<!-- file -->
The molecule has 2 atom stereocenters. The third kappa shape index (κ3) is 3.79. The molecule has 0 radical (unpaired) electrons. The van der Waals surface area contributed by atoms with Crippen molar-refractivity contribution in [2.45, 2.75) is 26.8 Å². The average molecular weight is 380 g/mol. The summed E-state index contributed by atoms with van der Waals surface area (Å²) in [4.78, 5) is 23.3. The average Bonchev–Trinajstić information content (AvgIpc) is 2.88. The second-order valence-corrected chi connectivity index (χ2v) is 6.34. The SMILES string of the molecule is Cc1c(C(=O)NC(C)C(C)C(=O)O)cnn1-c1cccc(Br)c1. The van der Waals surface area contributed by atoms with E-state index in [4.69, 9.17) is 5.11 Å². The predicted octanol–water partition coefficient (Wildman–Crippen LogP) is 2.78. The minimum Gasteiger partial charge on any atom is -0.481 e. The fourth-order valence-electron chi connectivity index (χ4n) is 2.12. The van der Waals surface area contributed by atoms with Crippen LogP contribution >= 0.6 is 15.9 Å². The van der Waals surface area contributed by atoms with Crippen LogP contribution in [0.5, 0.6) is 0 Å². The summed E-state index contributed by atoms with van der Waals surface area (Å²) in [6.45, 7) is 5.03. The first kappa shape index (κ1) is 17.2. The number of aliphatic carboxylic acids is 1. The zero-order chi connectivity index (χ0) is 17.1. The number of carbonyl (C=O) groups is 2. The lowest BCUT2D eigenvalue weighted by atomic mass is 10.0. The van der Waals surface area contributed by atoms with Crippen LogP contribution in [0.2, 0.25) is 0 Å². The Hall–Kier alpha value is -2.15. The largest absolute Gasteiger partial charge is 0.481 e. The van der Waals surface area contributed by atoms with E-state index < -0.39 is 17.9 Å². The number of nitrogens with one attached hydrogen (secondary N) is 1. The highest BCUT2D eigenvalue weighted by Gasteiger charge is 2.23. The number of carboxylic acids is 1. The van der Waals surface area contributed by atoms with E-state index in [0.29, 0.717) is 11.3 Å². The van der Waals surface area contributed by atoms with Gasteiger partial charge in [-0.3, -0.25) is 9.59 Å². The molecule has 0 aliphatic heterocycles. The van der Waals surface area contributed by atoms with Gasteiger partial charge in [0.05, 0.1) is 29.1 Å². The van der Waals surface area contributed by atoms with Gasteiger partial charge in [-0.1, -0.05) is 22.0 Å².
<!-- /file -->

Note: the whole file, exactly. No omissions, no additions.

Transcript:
The molecule has 2 atom stereocenters. The third kappa shape index (κ3) is 3.79. The molecule has 0 radical (unpaired) electrons. The van der Waals surface area contributed by atoms with Crippen molar-refractivity contribution in [2.45, 2.75) is 26.8 Å². The average molecular weight is 380 g/mol. The summed E-state index contributed by atoms with van der Waals surface area (Å²) in [4.78, 5) is 23.3. The average Bonchev–Trinajstić information content (AvgIpc) is 2.88. The second-order valence-corrected chi connectivity index (χ2v) is 6.34. The SMILES string of the molecule is Cc1c(C(=O)NC(C)C(C)C(=O)O)cnn1-c1cccc(Br)c1. The van der Waals surface area contributed by atoms with E-state index in [4.69, 9.17) is 5.11 Å². The predicted octanol–water partition coefficient (Wildman–Crippen LogP) is 2.78. The minimum Gasteiger partial charge on any atom is -0.481 e. The fourth-order valence-electron chi connectivity index (χ4n) is 2.12. The van der Waals surface area contributed by atoms with Crippen LogP contribution >= 0.6 is 15.9 Å². The van der Waals surface area contributed by atoms with Crippen LogP contribution in [0.5, 0.6) is 0 Å². The summed E-state index contributed by atoms with van der Waals surface area (Å²) in [6.45, 7) is 5.03. The first kappa shape index (κ1) is 17.2. The number of aliphatic carboxylic acids is 1. The zero-order chi connectivity index (χ0) is 17.1. The number of carbonyl (C=O) groups is 2. The lowest BCUT2D eigenvalue weighted by atomic mass is 10.0. The van der Waals surface area contributed by atoms with Crippen LogP contribution in [0.2, 0.25) is 0 Å². The Hall–Kier alpha value is -2.15. The largest absolute Gasteiger partial charge is 0.481 e. The van der Waals surface area contributed by atoms with E-state index < -0.39 is 17.9 Å². The number of nitrogens with one attached hydrogen (secondary N) is 1. The highest BCUT2D eigenvalue weighted by Gasteiger charge is 2.23. The number of carboxylic acids is 1. The van der Waals surface area contributed by atoms with E-state index in [0.29, 0.717) is 11.3 Å². The van der Waals surface area contributed by atoms with Gasteiger partial charge in [-0.3, -0.25) is 9.59 Å². The molecule has 0 aliphatic heterocycles. The van der Waals surface area contributed by atoms with Gasteiger partial charge in [0.05, 0.1) is 29.1 Å². The van der Waals surface area contributed by atoms with Gasteiger partial charge in [-0.1, -0.05) is 22.0 Å².